Unless the unexpected happens, Erik Ten Hag will be the new Manchester United manager. He will take over Ralf Rangnick, who will likely hand over a report with only six words, “Rip it up and start again.”
At the beginning of the season, the acquisition of Cristiano Ronaldo, Jadon Sancho, and Raphael Varane brought back optimism that had been lacking at Old Trafford for a long while. United had just finished second, and it was expected that the three signings would be the final pieces of the jigsaw. However, as the season unfolded, United registered a string of poor results and performances, which culminated to the departure of Ole Gunnar Solskjaer. Rangnick was brought in to steady the ship, but the frustration has continued. The engorged prostate of a team continues to plumb new depths of contempt for its own fans, tired of continuous lethargic performances.
The loss against Everton, badly managed than themselves and, described by former Burnley manager Sean Dyche as a team that “don’t know how to win,” really summed up where Manchester United are. A group of players lacking professional pride, and going through the motions every other day.
Anybody who thinks Ten Hag will make an instant impact and get this squad to carry a tune within 12 months has deserted their sanity. At the minimum, Ten Hag will need a minimum of three years, and the sorcery of Gandalf the White to make Manchester United a serious, competitive football club.
Realistically, eight of the regular starters this season are not good enough to be regular starters in a team aspiring to be competing amongst the top echelon of clubs. The new man will need to time to methodically replace most of the first team players, a process that will take several seasons, while implementing a coherent playing philosophy that Manchester United fans have craved for a long time.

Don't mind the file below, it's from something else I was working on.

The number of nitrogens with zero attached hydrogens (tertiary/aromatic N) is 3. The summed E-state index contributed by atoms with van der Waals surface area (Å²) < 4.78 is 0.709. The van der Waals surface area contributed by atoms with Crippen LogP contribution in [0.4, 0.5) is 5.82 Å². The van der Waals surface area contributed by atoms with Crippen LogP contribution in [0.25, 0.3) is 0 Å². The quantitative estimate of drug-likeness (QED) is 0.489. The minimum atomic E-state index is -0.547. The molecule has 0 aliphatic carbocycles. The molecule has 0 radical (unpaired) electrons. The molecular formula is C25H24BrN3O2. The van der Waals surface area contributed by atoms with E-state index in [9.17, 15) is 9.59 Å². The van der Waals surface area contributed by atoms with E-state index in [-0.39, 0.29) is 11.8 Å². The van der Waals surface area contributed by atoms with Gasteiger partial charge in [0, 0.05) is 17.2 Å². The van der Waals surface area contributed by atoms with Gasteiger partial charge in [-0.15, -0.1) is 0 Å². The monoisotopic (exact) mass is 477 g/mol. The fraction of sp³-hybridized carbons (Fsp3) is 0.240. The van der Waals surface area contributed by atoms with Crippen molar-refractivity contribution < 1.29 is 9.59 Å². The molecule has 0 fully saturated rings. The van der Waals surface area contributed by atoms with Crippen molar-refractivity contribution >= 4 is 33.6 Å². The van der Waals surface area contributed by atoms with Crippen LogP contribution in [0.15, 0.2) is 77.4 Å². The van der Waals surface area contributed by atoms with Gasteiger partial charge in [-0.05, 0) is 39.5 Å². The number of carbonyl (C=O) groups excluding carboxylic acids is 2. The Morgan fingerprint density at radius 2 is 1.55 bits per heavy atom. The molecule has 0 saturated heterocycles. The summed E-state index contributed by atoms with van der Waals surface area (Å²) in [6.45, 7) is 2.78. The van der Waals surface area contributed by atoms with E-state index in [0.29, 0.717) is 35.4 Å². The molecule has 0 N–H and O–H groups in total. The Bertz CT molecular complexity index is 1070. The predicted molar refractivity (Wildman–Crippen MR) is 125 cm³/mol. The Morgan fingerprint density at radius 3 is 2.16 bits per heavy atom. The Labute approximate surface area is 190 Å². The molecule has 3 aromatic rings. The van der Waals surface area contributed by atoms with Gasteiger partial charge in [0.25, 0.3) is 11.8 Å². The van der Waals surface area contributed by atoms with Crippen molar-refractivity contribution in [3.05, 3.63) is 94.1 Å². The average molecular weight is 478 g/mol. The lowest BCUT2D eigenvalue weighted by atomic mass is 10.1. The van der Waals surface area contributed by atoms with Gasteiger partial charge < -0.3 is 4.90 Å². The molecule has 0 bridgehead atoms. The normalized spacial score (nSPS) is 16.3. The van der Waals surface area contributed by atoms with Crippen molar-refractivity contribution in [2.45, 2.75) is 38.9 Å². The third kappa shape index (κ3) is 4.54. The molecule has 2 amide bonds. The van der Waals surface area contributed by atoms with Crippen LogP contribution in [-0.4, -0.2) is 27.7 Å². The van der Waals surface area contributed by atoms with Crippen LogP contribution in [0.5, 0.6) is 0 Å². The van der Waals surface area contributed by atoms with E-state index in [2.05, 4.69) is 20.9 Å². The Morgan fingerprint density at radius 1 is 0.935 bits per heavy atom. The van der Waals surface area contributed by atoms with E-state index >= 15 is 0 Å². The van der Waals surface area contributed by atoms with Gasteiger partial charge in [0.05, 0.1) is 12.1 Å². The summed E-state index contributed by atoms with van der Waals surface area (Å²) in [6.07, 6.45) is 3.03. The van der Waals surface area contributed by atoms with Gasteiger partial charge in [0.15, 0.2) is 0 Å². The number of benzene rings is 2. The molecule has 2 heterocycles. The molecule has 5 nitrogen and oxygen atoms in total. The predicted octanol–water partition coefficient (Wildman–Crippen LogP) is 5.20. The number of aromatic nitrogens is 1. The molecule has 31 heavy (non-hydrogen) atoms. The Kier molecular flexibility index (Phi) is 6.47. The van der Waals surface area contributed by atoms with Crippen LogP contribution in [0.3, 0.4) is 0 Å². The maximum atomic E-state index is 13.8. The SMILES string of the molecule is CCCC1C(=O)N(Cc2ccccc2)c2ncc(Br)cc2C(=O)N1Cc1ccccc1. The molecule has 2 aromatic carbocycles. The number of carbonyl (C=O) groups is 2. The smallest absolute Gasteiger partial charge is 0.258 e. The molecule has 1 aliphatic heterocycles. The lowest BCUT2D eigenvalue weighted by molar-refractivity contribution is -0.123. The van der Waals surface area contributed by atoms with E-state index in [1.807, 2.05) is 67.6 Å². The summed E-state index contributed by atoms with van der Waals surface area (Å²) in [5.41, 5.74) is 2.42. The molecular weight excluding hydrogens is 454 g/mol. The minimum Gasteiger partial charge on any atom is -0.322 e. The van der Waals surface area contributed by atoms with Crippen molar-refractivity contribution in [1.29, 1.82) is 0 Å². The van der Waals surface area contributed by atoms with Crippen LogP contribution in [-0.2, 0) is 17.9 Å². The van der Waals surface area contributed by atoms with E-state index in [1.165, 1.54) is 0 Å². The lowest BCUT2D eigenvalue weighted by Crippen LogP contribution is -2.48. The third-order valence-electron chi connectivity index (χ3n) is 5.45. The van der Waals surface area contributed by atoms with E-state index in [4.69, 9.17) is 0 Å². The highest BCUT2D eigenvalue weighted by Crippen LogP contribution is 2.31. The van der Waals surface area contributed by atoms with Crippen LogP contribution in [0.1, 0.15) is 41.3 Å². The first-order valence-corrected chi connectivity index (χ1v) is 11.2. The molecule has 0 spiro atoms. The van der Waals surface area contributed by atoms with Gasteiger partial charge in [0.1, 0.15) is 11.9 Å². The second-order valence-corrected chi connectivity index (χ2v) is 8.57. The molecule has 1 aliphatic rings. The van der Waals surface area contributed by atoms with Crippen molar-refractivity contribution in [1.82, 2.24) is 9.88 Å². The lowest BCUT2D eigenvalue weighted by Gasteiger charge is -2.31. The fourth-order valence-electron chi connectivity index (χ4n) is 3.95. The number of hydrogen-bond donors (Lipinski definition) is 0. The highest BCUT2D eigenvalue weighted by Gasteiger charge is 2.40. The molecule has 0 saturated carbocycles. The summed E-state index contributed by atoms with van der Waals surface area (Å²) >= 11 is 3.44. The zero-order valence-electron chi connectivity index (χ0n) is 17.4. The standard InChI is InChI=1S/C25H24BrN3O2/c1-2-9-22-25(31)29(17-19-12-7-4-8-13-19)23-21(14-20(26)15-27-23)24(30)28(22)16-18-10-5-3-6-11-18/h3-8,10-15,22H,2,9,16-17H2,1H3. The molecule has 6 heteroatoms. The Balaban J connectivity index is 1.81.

The club must back the manager in this process. Next year will almost certainly be a write off, as there will be limited time to sign the right players, and let go several players who have poisoned the Old Trafford dressing room. Cristiano Ronaldo, Bruno Fernandes, and Harry Maguire all pose the most pressing and varying problems for the future manager. Ronaldo’s desire to fluff his numbers at the expense of the team is a huge concern. Bruno Fernandes, who is wonderful footballer and ultimate firefighter, only functions optimally when the whole team is geared towards serving and playing through him. When required to fit his game into a more disciplined collective as seen under Ralf Rangnick, all his positives disappear and becomes a wasteful whiner.
As for Maguire, he is probably the worst player at United this season, and is probably the worst painful flop for a marquee signing since Fernando Torres at Chelsea. While United may not desert the wasteful investment in him yet, he presents a huge problem for the new coach, who will be torn between sticking by the club captain, and relegating him to the bench in favor of better defenders.
It is important that Manchester United have a strong setup in place to work with the next manager and the managers that come after. Their recruitment policy must be more effective than ever before. The club must recruit players that the new manager can work with and effectively mould over several seasons, the likes of Darwin Nunez, Jurrien Timber, and Fabian Ruiz, who provide a combination of promise and instant readiness with scope for recouping value later.
The boom and bust days of making big-name signings with little thought must end. This means that the club must forget names like Harry Kane, Erling Haaland and Declan Rice, who are so expensive that it limits the ability to strengthen in other areas. The last thing that a club starting again needs is an expensive, unhappy, and disruptive weight dragging down players that will affect squad development.
Nevertheless, the main resource this all needs, is time. The question is: Will Manchester United and its fans commit to offer that precious resource and start again?